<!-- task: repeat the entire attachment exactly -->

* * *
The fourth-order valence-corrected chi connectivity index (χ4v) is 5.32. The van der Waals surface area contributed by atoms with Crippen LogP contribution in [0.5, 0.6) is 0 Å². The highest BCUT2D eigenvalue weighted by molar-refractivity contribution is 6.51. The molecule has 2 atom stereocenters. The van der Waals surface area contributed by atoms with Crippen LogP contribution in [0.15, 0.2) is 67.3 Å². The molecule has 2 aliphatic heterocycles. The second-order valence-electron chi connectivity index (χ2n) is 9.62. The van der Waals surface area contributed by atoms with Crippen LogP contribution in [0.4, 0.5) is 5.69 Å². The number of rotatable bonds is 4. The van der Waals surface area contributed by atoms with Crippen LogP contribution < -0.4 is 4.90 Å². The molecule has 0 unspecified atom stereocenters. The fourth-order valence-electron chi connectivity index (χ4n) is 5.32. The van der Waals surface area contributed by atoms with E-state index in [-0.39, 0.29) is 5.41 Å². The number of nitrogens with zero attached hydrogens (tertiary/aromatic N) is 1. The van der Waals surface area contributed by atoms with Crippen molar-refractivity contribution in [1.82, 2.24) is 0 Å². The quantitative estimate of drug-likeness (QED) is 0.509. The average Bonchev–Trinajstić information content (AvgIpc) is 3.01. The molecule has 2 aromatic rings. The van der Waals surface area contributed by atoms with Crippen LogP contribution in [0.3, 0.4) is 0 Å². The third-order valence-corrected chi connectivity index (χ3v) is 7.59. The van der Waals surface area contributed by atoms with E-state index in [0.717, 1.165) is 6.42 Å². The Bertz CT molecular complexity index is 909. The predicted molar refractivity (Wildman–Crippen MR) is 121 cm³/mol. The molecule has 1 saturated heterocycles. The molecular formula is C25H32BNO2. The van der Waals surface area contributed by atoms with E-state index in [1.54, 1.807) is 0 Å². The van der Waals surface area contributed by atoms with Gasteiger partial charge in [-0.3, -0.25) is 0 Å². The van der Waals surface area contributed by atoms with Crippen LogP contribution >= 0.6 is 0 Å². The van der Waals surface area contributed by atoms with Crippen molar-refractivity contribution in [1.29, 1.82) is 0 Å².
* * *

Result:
The fourth-order valence-corrected chi connectivity index (χ4v) is 5.32. The van der Waals surface area contributed by atoms with Crippen LogP contribution in [0.5, 0.6) is 0 Å². The highest BCUT2D eigenvalue weighted by molar-refractivity contribution is 6.51. The molecule has 2 atom stereocenters. The van der Waals surface area contributed by atoms with Crippen LogP contribution in [0.15, 0.2) is 67.3 Å². The molecule has 2 aliphatic heterocycles. The second-order valence-electron chi connectivity index (χ2n) is 9.62. The van der Waals surface area contributed by atoms with Crippen LogP contribution in [0.4, 0.5) is 5.69 Å². The number of rotatable bonds is 4. The van der Waals surface area contributed by atoms with Crippen LogP contribution < -0.4 is 4.90 Å². The molecule has 0 unspecified atom stereocenters. The fourth-order valence-electron chi connectivity index (χ4n) is 5.32. The van der Waals surface area contributed by atoms with E-state index in [-0.39, 0.29) is 5.41 Å². The number of nitrogens with zero attached hydrogens (tertiary/aromatic N) is 1. The van der Waals surface area contributed by atoms with Crippen molar-refractivity contribution in [1.82, 2.24) is 0 Å². The quantitative estimate of drug-likeness (QED) is 0.509. The average Bonchev–Trinajstić information content (AvgIpc) is 3.01. The molecule has 2 aromatic rings. The van der Waals surface area contributed by atoms with Crippen LogP contribution in [0.3, 0.4) is 0 Å². The third-order valence-corrected chi connectivity index (χ3v) is 7.59. The van der Waals surface area contributed by atoms with E-state index in [0.717, 1.165) is 6.42 Å². The Bertz CT molecular complexity index is 909. The predicted molar refractivity (Wildman–Crippen MR) is 121 cm³/mol. The molecule has 1 saturated heterocycles. The molecular formula is C25H32BNO2. The van der Waals surface area contributed by atoms with E-state index in [1.54, 1.807) is 0 Å². The van der Waals surface area contributed by atoms with Gasteiger partial charge in [-0.3, -0.25) is 0 Å². The van der Waals surface area contributed by atoms with Crippen LogP contribution >= 0.6 is 0 Å². The van der Waals surface area contributed by atoms with Crippen molar-refractivity contribution in [1.29, 1.82) is 0 Å².